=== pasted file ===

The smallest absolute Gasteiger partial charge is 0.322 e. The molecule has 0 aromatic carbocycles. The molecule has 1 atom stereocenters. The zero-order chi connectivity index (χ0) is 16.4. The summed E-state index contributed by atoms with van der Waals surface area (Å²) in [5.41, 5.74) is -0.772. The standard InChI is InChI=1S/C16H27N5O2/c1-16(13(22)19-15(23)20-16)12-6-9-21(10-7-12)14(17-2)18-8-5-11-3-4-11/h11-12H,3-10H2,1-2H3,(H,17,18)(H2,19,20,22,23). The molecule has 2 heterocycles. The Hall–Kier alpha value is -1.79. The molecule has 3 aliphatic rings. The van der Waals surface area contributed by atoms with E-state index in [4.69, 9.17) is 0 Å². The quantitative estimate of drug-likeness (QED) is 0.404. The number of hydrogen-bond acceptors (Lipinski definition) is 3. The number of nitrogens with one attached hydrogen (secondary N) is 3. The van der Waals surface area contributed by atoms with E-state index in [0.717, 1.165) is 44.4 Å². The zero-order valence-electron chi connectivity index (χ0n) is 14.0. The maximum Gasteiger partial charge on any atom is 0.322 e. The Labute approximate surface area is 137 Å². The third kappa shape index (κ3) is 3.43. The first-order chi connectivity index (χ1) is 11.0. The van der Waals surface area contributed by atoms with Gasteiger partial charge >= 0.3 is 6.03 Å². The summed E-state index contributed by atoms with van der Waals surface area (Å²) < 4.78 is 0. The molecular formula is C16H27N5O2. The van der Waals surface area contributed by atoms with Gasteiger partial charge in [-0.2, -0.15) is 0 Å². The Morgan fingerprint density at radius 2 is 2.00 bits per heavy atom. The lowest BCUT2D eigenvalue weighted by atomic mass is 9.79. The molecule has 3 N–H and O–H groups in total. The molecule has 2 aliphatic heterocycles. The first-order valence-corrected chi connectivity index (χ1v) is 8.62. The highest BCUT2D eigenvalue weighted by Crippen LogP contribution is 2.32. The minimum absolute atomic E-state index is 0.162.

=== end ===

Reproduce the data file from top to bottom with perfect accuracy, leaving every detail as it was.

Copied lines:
The smallest absolute Gasteiger partial charge is 0.322 e. The molecule has 0 aromatic carbocycles. The molecule has 1 atom stereocenters. The zero-order chi connectivity index (χ0) is 16.4. The summed E-state index contributed by atoms with van der Waals surface area (Å²) in [5.41, 5.74) is -0.772. The standard InChI is InChI=1S/C16H27N5O2/c1-16(13(22)19-15(23)20-16)12-6-9-21(10-7-12)14(17-2)18-8-5-11-3-4-11/h11-12H,3-10H2,1-2H3,(H,17,18)(H2,19,20,22,23). The molecule has 2 heterocycles. The Hall–Kier alpha value is -1.79. The molecule has 3 aliphatic rings. The van der Waals surface area contributed by atoms with E-state index in [4.69, 9.17) is 0 Å². The quantitative estimate of drug-likeness (QED) is 0.404. The number of hydrogen-bond acceptors (Lipinski definition) is 3. The number of nitrogens with one attached hydrogen (secondary N) is 3. The van der Waals surface area contributed by atoms with E-state index in [0.717, 1.165) is 44.4 Å². The zero-order valence-electron chi connectivity index (χ0n) is 14.0. The maximum Gasteiger partial charge on any atom is 0.322 e. The Labute approximate surface area is 137 Å². The third kappa shape index (κ3) is 3.43. The first-order chi connectivity index (χ1) is 11.0. The van der Waals surface area contributed by atoms with Gasteiger partial charge >= 0.3 is 6.03 Å². The summed E-state index contributed by atoms with van der Waals surface area (Å²) < 4.78 is 0. The molecular formula is C16H27N5O2. The van der Waals surface area contributed by atoms with Gasteiger partial charge in [-0.2, -0.15) is 0 Å². The Morgan fingerprint density at radius 2 is 2.00 bits per heavy atom. The lowest BCUT2D eigenvalue weighted by atomic mass is 9.79. The molecule has 3 N–H and O–H groups in total. The molecule has 2 aliphatic heterocycles. The first-order valence-corrected chi connectivity index (χ1v) is 8.62. The highest BCUT2D eigenvalue weighted by Crippen LogP contribution is 2.32. The minimum absolute atomic E-state index is 0.162.